While it’s obviously a good idea to do as well as you can, being last also has its rewards—namely, a tile from the top of a market stack. This is a helpful catch-up mechanic, and could be your ticket home, or just another tile to find a home for. It really depends on what you draw.
Speaking of drawing tiles, the monsters create some fun moments where your district suffers and you just have to deal with it. Because everyone has the same monsters, it’s balanced in that way. However, luck of the draw can play a big part in whether you do well or want to cry and give up.
One game, I drew a monster three rounds in a row after having placed my first tile or two, and these monsters were the destructive sort, so I had to get rid of those tiles. Unfortunately, they were good tiles—tiles with scoring conditions, bonuses, and the like. I ended up losing that game miserably, most likely because of those unlucky draws. Because others had more tiles in their districts when their monsters emerged, they had more options of which tiles to remove. Me? I didn’t have that luxury. But, despite the tragedy of those draws, I still had a lot of fun. And that's the important part (says the loser).
All in all, the gameplay is really good.
The fantasy theme is enhanced by the official timer app, thanks to the music track associated with it. The monsters are also your traditional fantasy/D&D monsters: gelatinous cube, dragon, dark mage, etc. It’s a fun theme, and while I’m sure there could be a lot of themes slapped on to this one, I think the fantasy/sorcerer theme fits the bill the best.
There isn’t much art, save for some of the cards, like the monsters, but what there is is really good. The game is Invested with colors (perhaps this takes place on Nalthis?), and your districts will end up looking like a deformed rainbow (in a good way, obviously). Even though the colors are designed to aid in scoring conditions, I like the colorful nature of the game.
Sorcerer City is great multiplayer, and it plays extremely well solo, too. There are a few differences in gameplay, but the core of the game remains, which is always good for a solo variant (I don’t always like it when the core game changes just to make a solo variant).
At the end of the Buy phase, you get one monster as normal; however, you place the five remaining monsters from that current year/round on tiles in the market that have at least one matching color of the monster tile being placed. If, at any time, a monster tile must be played on a market tile but there are no valid options, you lose. So, you’ll need to buy tiles with monsters on them (getting both the monster and market tile), making your deck size grow faster than it would otherwise. And, because you keep the monster with the market tile, you’ll have a lot more monsters to deal with.
It’s a fun puzzle, this solo variant, and is one I’ve been happy to come back to. Yes, the enjoyment factor is way up there for this one.
These are the things that make the game so awesome (for me, anyway):
- Good solo variant
- Not much down time
- Fantasy theme
- Dragons! (Even though they’re baaaaad in this game)
Things to Consider
As I mentioned above, the luck of the draw can really put the kibosh on your game. I do think that my experience was a fluke, as no one else has had that experience, but the fact remains that it can happen. But it didn’t stop me from having fun, so there’s that.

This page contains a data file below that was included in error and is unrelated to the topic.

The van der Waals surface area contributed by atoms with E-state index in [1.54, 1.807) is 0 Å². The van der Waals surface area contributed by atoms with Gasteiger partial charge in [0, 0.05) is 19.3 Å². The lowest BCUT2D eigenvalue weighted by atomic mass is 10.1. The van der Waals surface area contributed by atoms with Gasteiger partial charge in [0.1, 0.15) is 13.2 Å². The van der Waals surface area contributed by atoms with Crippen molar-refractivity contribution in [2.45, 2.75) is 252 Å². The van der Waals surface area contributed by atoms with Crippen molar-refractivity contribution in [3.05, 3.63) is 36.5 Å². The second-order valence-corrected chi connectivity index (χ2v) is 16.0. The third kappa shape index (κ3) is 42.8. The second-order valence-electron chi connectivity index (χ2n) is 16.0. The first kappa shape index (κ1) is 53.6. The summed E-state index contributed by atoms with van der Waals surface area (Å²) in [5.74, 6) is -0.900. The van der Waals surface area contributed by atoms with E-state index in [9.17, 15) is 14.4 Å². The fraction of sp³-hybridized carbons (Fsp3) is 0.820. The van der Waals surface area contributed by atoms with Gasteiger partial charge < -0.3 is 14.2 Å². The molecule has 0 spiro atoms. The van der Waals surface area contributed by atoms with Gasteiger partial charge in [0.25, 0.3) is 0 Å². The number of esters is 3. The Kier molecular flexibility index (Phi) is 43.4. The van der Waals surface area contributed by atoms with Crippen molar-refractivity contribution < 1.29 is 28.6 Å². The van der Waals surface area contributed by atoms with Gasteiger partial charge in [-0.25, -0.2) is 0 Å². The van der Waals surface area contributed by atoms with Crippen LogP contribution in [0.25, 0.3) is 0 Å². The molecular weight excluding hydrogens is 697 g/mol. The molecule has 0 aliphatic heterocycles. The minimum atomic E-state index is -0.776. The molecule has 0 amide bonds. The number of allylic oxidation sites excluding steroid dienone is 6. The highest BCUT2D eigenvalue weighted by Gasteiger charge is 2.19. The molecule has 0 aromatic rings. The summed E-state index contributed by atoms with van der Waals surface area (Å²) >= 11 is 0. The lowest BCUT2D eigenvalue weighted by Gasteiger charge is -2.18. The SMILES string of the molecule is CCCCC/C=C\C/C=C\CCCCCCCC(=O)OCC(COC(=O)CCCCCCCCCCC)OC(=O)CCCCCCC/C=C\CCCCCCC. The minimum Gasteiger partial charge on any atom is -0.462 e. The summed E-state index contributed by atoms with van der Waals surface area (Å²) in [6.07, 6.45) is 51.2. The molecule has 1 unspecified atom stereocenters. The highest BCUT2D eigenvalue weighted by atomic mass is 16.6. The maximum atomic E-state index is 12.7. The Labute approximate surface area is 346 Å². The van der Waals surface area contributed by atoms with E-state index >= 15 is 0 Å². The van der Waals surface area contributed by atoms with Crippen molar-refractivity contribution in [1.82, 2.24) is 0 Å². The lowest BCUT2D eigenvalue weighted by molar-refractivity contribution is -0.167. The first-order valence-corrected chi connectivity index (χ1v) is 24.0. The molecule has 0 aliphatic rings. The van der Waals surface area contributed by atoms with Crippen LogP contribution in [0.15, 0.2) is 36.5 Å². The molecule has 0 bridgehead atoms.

Obviously, if you’re not a fan of real-time games, Sorcerer City might not become one of your favorites. However, the official timer app has three time settings: Easy (3 minutes), Normal (2 minutes), and Hard (1 minute). So if two minutes of frantic tile laying isn’t your cup of mulled wine, there is no shame in setting the clock for more time. It’s all about having fun, so do what works for you!
Yes, Sorcerer City is a very good game. Solid mechanics with a fun theme equates to some good ol’ game time. As an avid fan of real-time games, I was really hoping I would like this one. Now, that bias might have two extreme effects. One, it can mean I go in with rose-colored glasses and love it regardless. Or, two, it could end up as a severe disappointment because I went in with my expectations too high.
Welp, I’m proud to say that I held on to my wits. I certainly wasn’t disappointed. Far from it. And my regard toward the game is approaching very close to love. I like this game. A lot. And I enjoy playing it every time. The solo variant is solid and a boon to the game.
Sorcerer City is a wonderful game and a fine addition to my collection of real-time games. The fact that it incorporates the deckbuilding mechanic adds a lot of familiar fun as well. All in all, I am very impressed with Sorcerer City and not only love that I can play it whenever I want, but also the fact that it exists makes me incredibly happy.
Have you played Sorcerer City? If so, let us know your thoughts on the game! If not, leave a comment with what interests you most about the game.
About the Author
Benjamin hails from Canada but now lives in Kentucky with his wife and kids. He’s a certified copyeditor through UC San Diego’s Copyediting Extension program. He’s a freelance writer and editor, covering everything from board game rule books to novels. An avid writer of science fiction and fantasy, it comes as no surprise that his favorite board games are those with rich, engaging themes. When he’s not writing or playing games, Benjamin loves to play ultimate Frisbee, watch and play rugby, and read the most epic fantasy books available. Follow him on Twitter @BenjaminKocher and Instagram @Benjamin_Kocher. You can also read his board game inspired fiction (among other things) at BoardGameImmersion.com.